Note:  Do not rely on this information. It is very old.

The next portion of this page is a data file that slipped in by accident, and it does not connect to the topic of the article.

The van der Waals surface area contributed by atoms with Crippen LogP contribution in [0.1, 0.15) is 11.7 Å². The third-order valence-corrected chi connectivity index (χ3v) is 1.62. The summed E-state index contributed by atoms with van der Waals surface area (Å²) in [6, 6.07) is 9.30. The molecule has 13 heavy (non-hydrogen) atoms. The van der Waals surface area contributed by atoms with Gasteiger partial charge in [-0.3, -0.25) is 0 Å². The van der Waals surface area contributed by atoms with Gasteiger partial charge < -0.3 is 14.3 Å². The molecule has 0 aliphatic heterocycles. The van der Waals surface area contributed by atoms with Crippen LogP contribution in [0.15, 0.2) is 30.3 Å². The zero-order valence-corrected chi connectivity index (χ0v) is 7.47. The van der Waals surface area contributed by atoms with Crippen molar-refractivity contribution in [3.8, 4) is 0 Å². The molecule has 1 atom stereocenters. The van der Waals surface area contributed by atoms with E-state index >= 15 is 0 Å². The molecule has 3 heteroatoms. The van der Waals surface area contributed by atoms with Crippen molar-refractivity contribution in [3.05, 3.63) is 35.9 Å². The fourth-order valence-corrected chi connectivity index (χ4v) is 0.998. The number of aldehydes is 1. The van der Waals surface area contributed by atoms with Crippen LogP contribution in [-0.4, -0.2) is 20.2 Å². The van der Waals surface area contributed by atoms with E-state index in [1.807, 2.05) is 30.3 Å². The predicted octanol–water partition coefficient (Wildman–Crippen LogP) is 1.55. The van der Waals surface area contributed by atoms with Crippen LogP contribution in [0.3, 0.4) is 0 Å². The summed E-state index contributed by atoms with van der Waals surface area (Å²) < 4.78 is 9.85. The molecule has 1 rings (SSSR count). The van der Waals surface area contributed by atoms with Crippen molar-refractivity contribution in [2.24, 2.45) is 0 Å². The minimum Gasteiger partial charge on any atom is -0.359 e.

Haematite, so named from the Greek haima, blood, from its red streak, is the mineral sesquioxide of iron, containing, when pure, 70 per cent. of iron and 30 per cent. oxygen. When crystalline it belongs to the Rhombohedral system, occurring in rhombohedra and tabular crystals of an iron-black or steel-grey colour, sometimes with a splendent metallic lustre, when it is known as specular iron-ore, such specimens from Elba having been employed by the Romans as hand-mirrors (specula). Its hardness is 5.5 to 6.5, and its specific gravity 4.5 to 5.3. In very thin plates it appears red by transmitted light, and it has a cherry-red streak. In an earthy condition it is known as red ochre or reddle, and is used as a paint in crayons and in polishing glass. Haematite also occurs commonly in mammillated masses with a radiating internal structure, known as kidney-iron-ore. It is sometimes magnetic. Haematite is one of the chief iron-ores. It occurs, replacing calcite, in pockets and fissure-lodes, in the Carboniferous Limestone, in Furness. and to a less extent in Cumberland, South Wales, Devon, and Cornwall. It is imported from Spain. Pilot Knob, Missouri, is a hill 700 feet high, almost entirely haematite, and a large part of Gellivard in the north of Sweden is similarly made up of this ore. It occurs in lavas at Vesuvius and Ascension.